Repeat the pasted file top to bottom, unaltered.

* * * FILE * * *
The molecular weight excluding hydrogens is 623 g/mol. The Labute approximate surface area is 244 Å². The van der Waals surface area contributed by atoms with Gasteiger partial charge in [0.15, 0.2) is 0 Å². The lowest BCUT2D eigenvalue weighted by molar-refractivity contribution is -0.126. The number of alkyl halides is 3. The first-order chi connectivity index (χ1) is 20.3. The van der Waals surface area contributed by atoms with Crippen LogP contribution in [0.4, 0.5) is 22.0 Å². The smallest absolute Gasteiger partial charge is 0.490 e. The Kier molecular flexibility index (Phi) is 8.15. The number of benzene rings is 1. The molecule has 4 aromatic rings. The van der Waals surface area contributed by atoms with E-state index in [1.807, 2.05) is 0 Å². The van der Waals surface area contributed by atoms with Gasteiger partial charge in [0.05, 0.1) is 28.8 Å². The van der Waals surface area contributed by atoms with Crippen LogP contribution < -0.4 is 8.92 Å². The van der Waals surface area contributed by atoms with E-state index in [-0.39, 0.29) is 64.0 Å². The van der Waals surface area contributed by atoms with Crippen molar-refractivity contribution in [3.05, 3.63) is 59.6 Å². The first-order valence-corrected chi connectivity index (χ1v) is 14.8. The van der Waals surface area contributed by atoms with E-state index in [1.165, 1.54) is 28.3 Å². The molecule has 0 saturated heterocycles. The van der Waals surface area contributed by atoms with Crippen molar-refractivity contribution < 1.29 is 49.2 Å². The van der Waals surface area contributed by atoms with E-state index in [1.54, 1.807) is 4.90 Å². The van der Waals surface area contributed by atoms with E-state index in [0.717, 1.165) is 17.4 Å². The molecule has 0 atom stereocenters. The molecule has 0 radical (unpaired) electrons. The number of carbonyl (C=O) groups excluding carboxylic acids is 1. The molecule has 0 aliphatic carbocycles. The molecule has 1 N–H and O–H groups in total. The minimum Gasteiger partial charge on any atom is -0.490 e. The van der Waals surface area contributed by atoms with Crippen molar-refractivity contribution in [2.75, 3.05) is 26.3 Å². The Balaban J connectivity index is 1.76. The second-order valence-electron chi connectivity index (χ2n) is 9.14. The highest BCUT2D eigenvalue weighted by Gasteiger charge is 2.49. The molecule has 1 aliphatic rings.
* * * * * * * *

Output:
The molecular weight excluding hydrogens is 623 g/mol. The Labute approximate surface area is 244 Å². The van der Waals surface area contributed by atoms with Gasteiger partial charge in [0.15, 0.2) is 0 Å². The lowest BCUT2D eigenvalue weighted by molar-refractivity contribution is -0.126. The number of alkyl halides is 3. The first-order chi connectivity index (χ1) is 20.3. The van der Waals surface area contributed by atoms with Crippen LogP contribution in [0.4, 0.5) is 22.0 Å². The smallest absolute Gasteiger partial charge is 0.490 e. The Kier molecular flexibility index (Phi) is 8.15. The number of benzene rings is 1. The molecule has 4 aromatic rings. The van der Waals surface area contributed by atoms with E-state index in [1.807, 2.05) is 0 Å². The van der Waals surface area contributed by atoms with Gasteiger partial charge in [0.05, 0.1) is 28.8 Å². The van der Waals surface area contributed by atoms with Crippen LogP contribution < -0.4 is 8.92 Å². The van der Waals surface area contributed by atoms with E-state index in [-0.39, 0.29) is 64.0 Å². The van der Waals surface area contributed by atoms with Crippen molar-refractivity contribution in [3.05, 3.63) is 59.6 Å². The first-order valence-corrected chi connectivity index (χ1v) is 14.8. The van der Waals surface area contributed by atoms with E-state index in [1.165, 1.54) is 28.3 Å². The molecule has 0 saturated heterocycles. The van der Waals surface area contributed by atoms with Crippen molar-refractivity contribution < 1.29 is 49.2 Å². The van der Waals surface area contributed by atoms with E-state index in [1.54, 1.807) is 4.90 Å². The van der Waals surface area contributed by atoms with E-state index in [0.717, 1.165) is 17.4 Å². The molecule has 0 atom stereocenters. The molecule has 0 radical (unpaired) electrons. The number of carbonyl (C=O) groups excluding carboxylic acids is 1. The molecule has 0 aliphatic carbocycles. The molecule has 1 N–H and O–H groups in total. The minimum Gasteiger partial charge on any atom is -0.490 e. The van der Waals surface area contributed by atoms with Crippen molar-refractivity contribution in [2.75, 3.05) is 26.3 Å². The Balaban J connectivity index is 1.76. The second-order valence-electron chi connectivity index (χ2n) is 9.14. The highest BCUT2D eigenvalue weighted by Gasteiger charge is 2.49. The molecule has 1 aliphatic rings.